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Wife of "Disappeared" Belarus Opposition Leader Still Seeks Justice

(Washington, DC-- November 26, 2003) Irina Krasovskaya, the wife of missing Belarus opposition leader Anatoly Krasovsky, said that she has dedicated herself to uncovering the facts behind her husband's disappearance and bringing those responsible to justice. Krasovskaya made the statement during a recent briefing at RFE/RL's Washington offices.

A key lobbyist at this year's annual session of the United Nations Commission on Human Rights in Geneva in favor of a resolution calling the government of Belarus to account for the disappearance of Krasovsky and three other opposition members, Krasovskaya has met with numerous European and U.S. officials regarding this matter. Krasovskaya believes "that a real investigation will be the first step to democracy" in her country, and remains confident that "sooner or later we will find the truth."

Krasovskaya considers the disappearances to be a warning by the government of Belarusian leader Alyaksandr Lukashenka to his opponents, among them political activists, businessmen, and ordinary citizens: "There is a lot of opposition--but no action, because of fear." She noted that the opposition to Lukashenka "has recently become more united but is still not as strong" as the government. Krasovskaya claimed that members of the opposition "are continually being attacked" and that "there are many different ways of intimidating" them. She refused to speculate, however, about any possible activity by "death squads" that are alleged to exist in Belarus.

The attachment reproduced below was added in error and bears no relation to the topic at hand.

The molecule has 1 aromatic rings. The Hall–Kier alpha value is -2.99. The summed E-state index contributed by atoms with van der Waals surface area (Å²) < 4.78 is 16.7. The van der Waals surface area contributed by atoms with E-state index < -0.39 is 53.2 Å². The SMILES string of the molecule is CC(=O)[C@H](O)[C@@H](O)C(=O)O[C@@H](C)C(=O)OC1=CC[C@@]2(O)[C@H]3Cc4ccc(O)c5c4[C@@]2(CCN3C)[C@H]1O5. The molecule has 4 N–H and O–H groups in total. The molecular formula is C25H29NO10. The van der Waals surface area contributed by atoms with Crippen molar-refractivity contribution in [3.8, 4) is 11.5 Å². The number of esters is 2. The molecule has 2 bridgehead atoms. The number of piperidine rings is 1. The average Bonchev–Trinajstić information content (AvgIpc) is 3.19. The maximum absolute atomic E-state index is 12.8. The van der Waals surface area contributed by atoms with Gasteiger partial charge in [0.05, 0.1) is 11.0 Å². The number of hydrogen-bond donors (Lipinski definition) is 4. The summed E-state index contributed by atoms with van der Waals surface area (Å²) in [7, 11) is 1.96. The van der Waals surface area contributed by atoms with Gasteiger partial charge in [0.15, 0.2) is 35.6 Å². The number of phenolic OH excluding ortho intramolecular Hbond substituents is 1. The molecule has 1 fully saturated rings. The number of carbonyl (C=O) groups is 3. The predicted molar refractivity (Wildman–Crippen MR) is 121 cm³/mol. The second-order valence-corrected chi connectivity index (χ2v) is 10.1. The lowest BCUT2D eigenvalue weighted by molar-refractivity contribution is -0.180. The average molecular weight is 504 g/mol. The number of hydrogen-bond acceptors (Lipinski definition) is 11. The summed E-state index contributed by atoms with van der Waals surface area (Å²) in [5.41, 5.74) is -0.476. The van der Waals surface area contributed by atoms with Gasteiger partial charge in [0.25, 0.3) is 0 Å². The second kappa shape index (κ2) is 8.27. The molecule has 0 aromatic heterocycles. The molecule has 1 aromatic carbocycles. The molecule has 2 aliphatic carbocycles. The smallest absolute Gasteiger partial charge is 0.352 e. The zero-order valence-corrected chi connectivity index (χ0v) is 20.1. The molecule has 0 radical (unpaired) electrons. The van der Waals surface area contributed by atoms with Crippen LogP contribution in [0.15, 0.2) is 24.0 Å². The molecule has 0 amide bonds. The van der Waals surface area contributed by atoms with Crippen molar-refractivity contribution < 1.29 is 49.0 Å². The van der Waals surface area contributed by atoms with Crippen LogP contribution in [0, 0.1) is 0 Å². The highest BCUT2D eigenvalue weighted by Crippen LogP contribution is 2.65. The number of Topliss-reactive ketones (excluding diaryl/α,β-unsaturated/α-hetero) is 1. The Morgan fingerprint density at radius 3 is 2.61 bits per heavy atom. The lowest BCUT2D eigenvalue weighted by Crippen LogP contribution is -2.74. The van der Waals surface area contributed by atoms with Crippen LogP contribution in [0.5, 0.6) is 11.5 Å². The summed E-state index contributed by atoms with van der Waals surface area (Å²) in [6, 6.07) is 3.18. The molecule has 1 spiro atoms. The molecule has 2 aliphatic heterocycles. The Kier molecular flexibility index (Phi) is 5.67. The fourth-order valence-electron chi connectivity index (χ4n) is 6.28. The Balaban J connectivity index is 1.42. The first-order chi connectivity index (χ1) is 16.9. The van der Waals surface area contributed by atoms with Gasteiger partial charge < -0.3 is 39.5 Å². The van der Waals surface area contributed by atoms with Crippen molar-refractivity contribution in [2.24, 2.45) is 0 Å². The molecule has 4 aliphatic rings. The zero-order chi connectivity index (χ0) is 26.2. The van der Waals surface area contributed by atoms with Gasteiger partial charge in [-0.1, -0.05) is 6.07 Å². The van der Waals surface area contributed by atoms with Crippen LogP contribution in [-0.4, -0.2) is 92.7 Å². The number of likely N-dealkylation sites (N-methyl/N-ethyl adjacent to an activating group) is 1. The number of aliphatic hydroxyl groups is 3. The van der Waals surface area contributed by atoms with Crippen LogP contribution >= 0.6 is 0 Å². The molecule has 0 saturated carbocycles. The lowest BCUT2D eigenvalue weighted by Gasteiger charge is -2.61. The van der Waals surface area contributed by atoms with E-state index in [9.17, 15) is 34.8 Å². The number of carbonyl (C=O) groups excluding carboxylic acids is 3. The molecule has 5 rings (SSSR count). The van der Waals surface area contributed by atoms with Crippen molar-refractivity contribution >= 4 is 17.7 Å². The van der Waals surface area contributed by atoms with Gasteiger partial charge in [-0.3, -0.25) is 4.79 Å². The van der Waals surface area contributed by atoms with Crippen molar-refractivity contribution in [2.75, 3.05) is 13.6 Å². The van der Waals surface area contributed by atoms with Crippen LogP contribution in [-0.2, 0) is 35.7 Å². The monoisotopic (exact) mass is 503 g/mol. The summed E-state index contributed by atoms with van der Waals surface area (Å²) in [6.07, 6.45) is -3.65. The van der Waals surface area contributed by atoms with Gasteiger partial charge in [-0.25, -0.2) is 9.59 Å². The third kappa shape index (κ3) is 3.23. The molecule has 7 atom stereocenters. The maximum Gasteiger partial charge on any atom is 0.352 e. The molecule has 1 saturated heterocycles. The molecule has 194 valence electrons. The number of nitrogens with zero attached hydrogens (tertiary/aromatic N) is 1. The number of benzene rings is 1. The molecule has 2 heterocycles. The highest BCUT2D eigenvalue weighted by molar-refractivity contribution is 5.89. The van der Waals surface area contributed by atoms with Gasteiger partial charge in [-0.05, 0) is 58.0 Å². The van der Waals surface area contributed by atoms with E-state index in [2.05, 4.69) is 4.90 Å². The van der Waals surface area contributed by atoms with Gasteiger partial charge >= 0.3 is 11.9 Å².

Krasovskaya said that political repression in Belarus has increased since the disappearances. She cites evidence for this in the crackdown on independent media and human rights monitoring groups, election fraud, refusal of the Lukashenka government to allow foreign investigators to help look into the disappearances, and Belarus's disregard of the resolution concerning the "disappeared" that was adopted this past April by the U.N. Commission on Human Rights -- "I do not know what Belarus will say next year to explain its inaction."

While the opinion of American authorities remains important to Lukashenka, Krasovskaya said, she does not consider recent calls by the Belarus government for enhanced cooperation with the West to be genuine. She advocates that the West enact a stricter policy towards Lukashenka's regime, stating: "The only way you can talk to a dictator is in the language of force."